Study Shows Interactive Reading With Kids May Increase Cognitive Development

Word has gotten out about the benefits of reading to children, which is very exciting. Snuggling up with a good book and reading to them often happens so easily, it probably feels like second nature.

But our latest research, which was recently published in the journal PLOS ONE, shows that there may be a way to get even more out of it.

Enhancing how you read to your children – making it more interactive rather than simply reading the words aloud – has the potential to significantly improve their development of literacy and comprehension skills.

We saw evidence of this in a recent study involving functional magnetic resonance imaging (fMRI) scans of 22 four-year-old girls as their mothers read to them. The girls whose mothers read in a more interactive way had significantly greater brain activation in the cerebellum during story listening. This area of the brain is involved with skill acquisition and learning, which we suggested might “turbocharge” the development of literacy skills and comprehension.

These findings underscore the importance of interactive reading to kids, a method called “dialogic reading.” While variations on dialogic reading have been around for decades, our study provides evidence that this higher level of child engagement during reading seems to increase activity and connections in the brain to help process what’s going on.

So what exactly is dialogic reading, and how can you implement it at home?

HOW TO IMPLEMENT DIALOGIC READING

The dialogic method takes reading from passive listening to a two-way exercise where there is back-and-forth dialogue between kids and parents. The book is simply a tool, or catalyst, that gets the conversation going. The acronym for types of prompts used in the dialogic method is CROWD:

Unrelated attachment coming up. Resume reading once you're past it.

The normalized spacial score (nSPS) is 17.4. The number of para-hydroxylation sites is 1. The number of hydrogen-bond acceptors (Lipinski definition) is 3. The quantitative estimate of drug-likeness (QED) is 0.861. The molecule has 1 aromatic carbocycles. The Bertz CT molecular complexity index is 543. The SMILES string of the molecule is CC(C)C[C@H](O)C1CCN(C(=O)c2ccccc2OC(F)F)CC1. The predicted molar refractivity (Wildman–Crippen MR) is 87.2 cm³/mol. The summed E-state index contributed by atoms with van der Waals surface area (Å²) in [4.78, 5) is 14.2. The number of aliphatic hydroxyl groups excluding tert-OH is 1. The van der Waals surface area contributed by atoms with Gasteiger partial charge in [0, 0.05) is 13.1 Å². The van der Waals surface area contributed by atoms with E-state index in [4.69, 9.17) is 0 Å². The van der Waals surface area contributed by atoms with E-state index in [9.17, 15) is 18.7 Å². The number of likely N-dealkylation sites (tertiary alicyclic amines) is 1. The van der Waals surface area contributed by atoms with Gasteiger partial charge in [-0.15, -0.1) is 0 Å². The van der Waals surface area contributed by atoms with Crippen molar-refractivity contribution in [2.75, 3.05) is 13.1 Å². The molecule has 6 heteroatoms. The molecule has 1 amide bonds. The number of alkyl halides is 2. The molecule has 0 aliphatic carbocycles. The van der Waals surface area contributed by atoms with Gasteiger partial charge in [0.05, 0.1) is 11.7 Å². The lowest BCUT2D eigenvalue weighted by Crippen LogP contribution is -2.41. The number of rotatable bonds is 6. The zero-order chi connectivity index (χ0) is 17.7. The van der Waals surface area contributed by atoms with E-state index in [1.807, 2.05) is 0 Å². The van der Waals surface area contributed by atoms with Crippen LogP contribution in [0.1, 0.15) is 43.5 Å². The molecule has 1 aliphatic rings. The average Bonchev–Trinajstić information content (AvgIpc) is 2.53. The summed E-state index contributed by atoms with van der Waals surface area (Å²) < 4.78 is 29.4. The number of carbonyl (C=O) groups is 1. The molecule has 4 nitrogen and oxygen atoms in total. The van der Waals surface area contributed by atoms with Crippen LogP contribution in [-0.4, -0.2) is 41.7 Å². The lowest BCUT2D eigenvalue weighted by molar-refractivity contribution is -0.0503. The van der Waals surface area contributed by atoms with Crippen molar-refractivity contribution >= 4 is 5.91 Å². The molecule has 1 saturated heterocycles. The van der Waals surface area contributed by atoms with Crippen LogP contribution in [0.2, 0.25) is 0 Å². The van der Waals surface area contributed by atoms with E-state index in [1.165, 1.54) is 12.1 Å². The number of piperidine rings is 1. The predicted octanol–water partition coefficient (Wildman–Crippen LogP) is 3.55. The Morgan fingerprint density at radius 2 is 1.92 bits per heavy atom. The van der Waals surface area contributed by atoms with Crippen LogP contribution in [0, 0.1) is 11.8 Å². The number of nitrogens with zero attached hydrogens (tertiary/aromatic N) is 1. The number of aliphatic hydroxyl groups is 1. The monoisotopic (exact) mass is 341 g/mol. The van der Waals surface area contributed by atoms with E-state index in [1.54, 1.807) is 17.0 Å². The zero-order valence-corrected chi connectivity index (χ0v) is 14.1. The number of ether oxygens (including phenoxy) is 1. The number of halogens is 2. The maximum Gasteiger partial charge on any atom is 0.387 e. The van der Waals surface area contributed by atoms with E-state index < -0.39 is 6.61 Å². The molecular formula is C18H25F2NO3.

C is for completion. You say, the cow jumped over the _______. And the child completes the sentence.

R is for recall. This is where you stop during your reading and ask your kids to recall what happened earlier in the book.  Who remembers why Llama Llama stayed home from school?

O is for open-ended questions. Ask, so why do you think the dog was laughing?

W is for asking “wh” questions. What is that? Where is it going? Why do you think it’s going there?

D is for distancing. Relate what’s happened in the story to your kids’ lives. Do you see that cow? Do you remember when we saw a cow at the farm yesterday?

 

Our research shows the value of making story sharing a genuine conversation about the book, rather than getting through the story as quickly or efficiently as possible. Take your time and have fun!  Utilize CROWD prompts to get the conversation going, and welcome your children’s questions when they have them! The more engaged your children are, the more they are learning and having fun while doing it.

So grab a book, snuggle up, and get talking!

John S. Hutton, MD

About the Author: John S. Hutton, MD

John S. Hutton, MD, is a pediatrician and researcher in the Reading and Literacy Discovery Center at Cincinnati Children’s. His research interests include emergent literacy, shared and dialogic reading, early brain development and the health effects of screen-based media.

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